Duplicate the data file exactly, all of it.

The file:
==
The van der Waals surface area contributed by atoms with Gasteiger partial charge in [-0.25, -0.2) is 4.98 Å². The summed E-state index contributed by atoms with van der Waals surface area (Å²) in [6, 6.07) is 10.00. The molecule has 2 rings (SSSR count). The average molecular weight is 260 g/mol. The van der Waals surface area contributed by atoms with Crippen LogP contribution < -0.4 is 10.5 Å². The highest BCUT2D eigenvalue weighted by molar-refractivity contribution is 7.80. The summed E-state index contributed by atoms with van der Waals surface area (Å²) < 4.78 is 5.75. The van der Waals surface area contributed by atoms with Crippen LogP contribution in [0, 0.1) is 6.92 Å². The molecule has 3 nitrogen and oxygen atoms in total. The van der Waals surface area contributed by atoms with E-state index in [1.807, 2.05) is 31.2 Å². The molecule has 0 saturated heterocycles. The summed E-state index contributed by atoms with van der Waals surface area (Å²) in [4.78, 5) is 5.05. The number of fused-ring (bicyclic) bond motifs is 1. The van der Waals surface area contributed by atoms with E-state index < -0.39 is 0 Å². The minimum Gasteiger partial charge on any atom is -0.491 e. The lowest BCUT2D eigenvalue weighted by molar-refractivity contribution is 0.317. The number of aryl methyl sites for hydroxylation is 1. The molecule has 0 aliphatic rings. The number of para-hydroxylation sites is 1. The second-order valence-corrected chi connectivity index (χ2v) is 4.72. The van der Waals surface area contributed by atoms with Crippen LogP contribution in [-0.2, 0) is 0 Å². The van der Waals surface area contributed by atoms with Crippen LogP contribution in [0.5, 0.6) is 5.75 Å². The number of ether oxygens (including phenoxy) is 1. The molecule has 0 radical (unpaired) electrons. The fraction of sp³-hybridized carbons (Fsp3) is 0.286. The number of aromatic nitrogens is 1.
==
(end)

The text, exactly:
The van der Waals surface area contributed by atoms with Gasteiger partial charge in [-0.25, -0.2) is 4.98 Å². The summed E-state index contributed by atoms with van der Waals surface area (Å²) in [6, 6.07) is 10.00. The molecule has 2 rings (SSSR count). The average molecular weight is 260 g/mol. The van der Waals surface area contributed by atoms with Crippen LogP contribution < -0.4 is 10.5 Å². The highest BCUT2D eigenvalue weighted by molar-refractivity contribution is 7.80. The summed E-state index contributed by atoms with van der Waals surface area (Å²) < 4.78 is 5.75. The van der Waals surface area contributed by atoms with Crippen LogP contribution in [0, 0.1) is 6.92 Å². The molecule has 3 nitrogen and oxygen atoms in total. The van der Waals surface area contributed by atoms with E-state index in [1.807, 2.05) is 31.2 Å². The molecule has 0 saturated heterocycles. The summed E-state index contributed by atoms with van der Waals surface area (Å²) in [4.78, 5) is 5.05. The number of fused-ring (bicyclic) bond motifs is 1. The van der Waals surface area contributed by atoms with E-state index < -0.39 is 0 Å². The minimum Gasteiger partial charge on any atom is -0.491 e. The lowest BCUT2D eigenvalue weighted by molar-refractivity contribution is 0.317. The number of aryl methyl sites for hydroxylation is 1. The molecule has 0 aliphatic rings. The number of para-hydroxylation sites is 1. The second-order valence-corrected chi connectivity index (χ2v) is 4.72. The van der Waals surface area contributed by atoms with Crippen LogP contribution in [-0.2, 0) is 0 Å². The van der Waals surface area contributed by atoms with Crippen LogP contribution in [0.5, 0.6) is 5.75 Å². The number of ether oxygens (including phenoxy) is 1. The molecule has 0 radical (unpaired) electrons. The fraction of sp³-hybridized carbons (Fsp3) is 0.286. The number of aromatic nitrogens is 1.